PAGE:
Please don’t reach out

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Emma Judd is from Portsmouth originally and studied English Lit at university before training to become a newspaper journalist. She did that for a lot of years at different places in England and Wales before moving into public relations, first at an agency, then for a large defence company and currently for a national animal welfare charity. Emma is passionate about the sea, history (D-Day was in 1944. That’s 1944), animals, and travel...and not to mention words and language.

Biggest fuck up?

My biggest fuck up was when I was training to be a journalist, and I did work experience on a local newspaper in south London. In the scheme of things, it was a small error on a scale of life and death, but I got the year of the D-Day landings wrong, and the date actually made it into print!

That edition of the paper was published the day before I finished my work experience and before the fallout could begin – When I realised my error, all I could imagine was the letters that would have arrived at the newspaper’s office by the sackful and, I’m sure, the clarification that would have had to have been printed the week after. As newspapers weren’t online at that point, I never knew how seismic the reaction was, and I was quite glad.

Needless to say, I didn’t apply to that newspaper for a job after I passed my exams, and it still makes me feel a bit queasy when I think about it!

I was so disappointed with myself. Not only for making a really stupid error about something so important to get right but also because being born and brought up in Portsmouth, the D-Day landings are something I’ve learned about from a very young age and should know that date off by heart! As a result of this absolutely gut-wrenching balls up, I always made sure I checked dates, addresses and any other information I thought I knew already…just in case!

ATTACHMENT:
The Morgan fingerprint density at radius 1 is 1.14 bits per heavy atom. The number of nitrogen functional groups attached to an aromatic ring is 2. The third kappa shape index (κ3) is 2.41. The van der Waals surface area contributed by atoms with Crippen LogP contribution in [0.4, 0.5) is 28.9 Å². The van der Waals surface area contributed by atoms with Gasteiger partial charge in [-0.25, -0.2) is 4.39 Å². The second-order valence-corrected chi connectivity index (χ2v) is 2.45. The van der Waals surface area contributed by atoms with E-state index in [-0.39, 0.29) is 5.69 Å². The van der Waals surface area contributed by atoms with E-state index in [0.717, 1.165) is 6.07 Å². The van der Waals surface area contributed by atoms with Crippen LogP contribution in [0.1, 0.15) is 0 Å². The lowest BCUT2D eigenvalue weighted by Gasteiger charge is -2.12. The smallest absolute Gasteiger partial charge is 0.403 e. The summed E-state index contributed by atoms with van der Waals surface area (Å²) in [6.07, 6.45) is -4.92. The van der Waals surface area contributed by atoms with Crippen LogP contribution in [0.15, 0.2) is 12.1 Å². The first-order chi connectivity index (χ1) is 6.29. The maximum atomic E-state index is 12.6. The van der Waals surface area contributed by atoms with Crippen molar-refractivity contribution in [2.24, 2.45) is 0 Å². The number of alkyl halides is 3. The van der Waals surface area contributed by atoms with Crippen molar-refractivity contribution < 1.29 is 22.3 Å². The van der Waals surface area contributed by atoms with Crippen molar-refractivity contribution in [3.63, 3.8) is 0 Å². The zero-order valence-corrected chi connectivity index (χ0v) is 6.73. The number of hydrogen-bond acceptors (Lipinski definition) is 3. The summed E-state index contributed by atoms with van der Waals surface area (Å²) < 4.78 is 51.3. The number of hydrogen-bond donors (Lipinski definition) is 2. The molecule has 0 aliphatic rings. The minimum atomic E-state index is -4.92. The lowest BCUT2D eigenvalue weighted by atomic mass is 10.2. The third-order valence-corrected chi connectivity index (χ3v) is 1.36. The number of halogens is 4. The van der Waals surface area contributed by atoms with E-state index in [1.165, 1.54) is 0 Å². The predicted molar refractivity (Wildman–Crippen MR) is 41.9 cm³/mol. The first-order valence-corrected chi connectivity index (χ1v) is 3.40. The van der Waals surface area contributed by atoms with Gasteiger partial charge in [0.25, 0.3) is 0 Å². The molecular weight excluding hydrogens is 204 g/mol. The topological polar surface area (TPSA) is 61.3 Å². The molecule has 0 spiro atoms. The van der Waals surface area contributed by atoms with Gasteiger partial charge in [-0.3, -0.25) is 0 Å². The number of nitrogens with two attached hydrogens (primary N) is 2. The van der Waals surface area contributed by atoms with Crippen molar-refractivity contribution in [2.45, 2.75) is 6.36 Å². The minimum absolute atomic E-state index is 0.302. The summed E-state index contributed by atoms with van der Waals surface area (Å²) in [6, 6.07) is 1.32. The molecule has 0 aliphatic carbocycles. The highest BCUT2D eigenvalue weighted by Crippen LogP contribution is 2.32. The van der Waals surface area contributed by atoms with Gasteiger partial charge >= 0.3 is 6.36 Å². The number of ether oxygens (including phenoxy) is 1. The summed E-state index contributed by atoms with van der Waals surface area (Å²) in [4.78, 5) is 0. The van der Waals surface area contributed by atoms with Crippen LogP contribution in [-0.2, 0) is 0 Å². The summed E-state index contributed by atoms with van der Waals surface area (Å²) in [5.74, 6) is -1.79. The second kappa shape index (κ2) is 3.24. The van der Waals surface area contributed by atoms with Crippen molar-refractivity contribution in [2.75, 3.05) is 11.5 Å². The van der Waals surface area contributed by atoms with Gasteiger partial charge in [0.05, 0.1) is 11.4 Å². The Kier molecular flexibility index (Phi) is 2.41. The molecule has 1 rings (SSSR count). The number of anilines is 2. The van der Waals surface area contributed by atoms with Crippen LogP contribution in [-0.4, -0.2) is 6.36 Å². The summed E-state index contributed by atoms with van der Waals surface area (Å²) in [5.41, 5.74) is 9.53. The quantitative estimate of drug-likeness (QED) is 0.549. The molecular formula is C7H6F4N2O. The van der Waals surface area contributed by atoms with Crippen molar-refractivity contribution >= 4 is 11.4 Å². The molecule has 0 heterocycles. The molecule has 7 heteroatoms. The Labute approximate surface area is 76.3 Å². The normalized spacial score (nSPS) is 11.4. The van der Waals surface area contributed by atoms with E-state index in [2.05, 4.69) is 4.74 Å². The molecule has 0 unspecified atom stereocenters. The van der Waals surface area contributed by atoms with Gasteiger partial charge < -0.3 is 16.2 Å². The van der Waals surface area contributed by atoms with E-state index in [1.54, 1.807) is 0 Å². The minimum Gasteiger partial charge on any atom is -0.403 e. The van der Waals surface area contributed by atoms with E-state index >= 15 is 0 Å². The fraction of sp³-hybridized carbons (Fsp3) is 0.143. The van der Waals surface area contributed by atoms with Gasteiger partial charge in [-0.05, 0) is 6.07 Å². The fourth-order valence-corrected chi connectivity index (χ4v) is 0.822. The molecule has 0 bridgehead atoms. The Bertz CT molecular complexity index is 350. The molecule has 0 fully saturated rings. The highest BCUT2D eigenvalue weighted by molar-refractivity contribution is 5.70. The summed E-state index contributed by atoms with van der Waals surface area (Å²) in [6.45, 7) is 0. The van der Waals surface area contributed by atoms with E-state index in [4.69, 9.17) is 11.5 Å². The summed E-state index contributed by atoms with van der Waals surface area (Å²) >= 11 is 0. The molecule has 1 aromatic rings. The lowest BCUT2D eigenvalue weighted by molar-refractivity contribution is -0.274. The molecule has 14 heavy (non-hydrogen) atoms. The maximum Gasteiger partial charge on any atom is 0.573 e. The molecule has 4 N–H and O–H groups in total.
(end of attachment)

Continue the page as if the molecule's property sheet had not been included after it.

Something that gets my goat is when people in the communications profession who usually have a vast vocabulary just ape corporate-speak that takes all the joy out of language.

As a communicator, I completely understand the need to talk the same language as your audience – or the client you’re hoping will believe in your credibility and expertise – but does this really have to come at the cost of our beautiful language?

A pet hate of mine is when people use words or phrases like “reach out”.  What the person who says that is attempting to say is “contacted” and not that they were physically reaching out to me, which, in certain circumstances, would involve a call to HR!  But my beef with “reaching out” goes further than that. In journalism, we’re taught to use as few words as possible to tell the most compelling story we can. So why say reach out to describe contacting when, with a simple change of word, you can infer contact and also describe how that person was contacted? We can have, and this isn’t an exhaustive list: telephoned, called, emailed, texted, messaged, wrote to, spoke to, met, yelled at, shouted to, whispered to, signed to, Snapped, WhatsApped, Facebooked, Tweeted to…

We have a rich language, and communicators who use bland words or phrases like reaching out are like professional gardeners who rip up flower beds and lawns and replace them with concrete slabs and plastic grass.

Why do we do it?

Is it because we think we won’t get the business if we talk using the vocabulary we have learned over many years of training? Or is it because we’re worried we make people feel stupid? Or is it just laziness? That we can’t be bothered to find the right word anymore? Whatever the reason, it makes me sad.

I will add one caveat, though, because there is an exception to every rule: you are allowed to say “reach out” to mean “contact” if you are, or ever have been, a member of the Four Tops!

Useful advice

The best piece of advice I have ever been given is that if you make the best decision you can based on all the knowledge that was available at the time, then you will have done your best, and that is more than ok.

Sometimes they might not work out as you thought they should, but very rarely is that anything other than a learning point to add to the huge bank of learning points each and every person – no matter how senior or seemingly unflappable – carries around with them. So rather than agonise over a decision, interrogate the data you have and make a decision based on that. You won’t go far wrong. It’s something I use in my personal life as well as my professional life, and it really helps.


  1. “huge bank of learning points each and every person – … – carries around with” him/her/them but surely not us?


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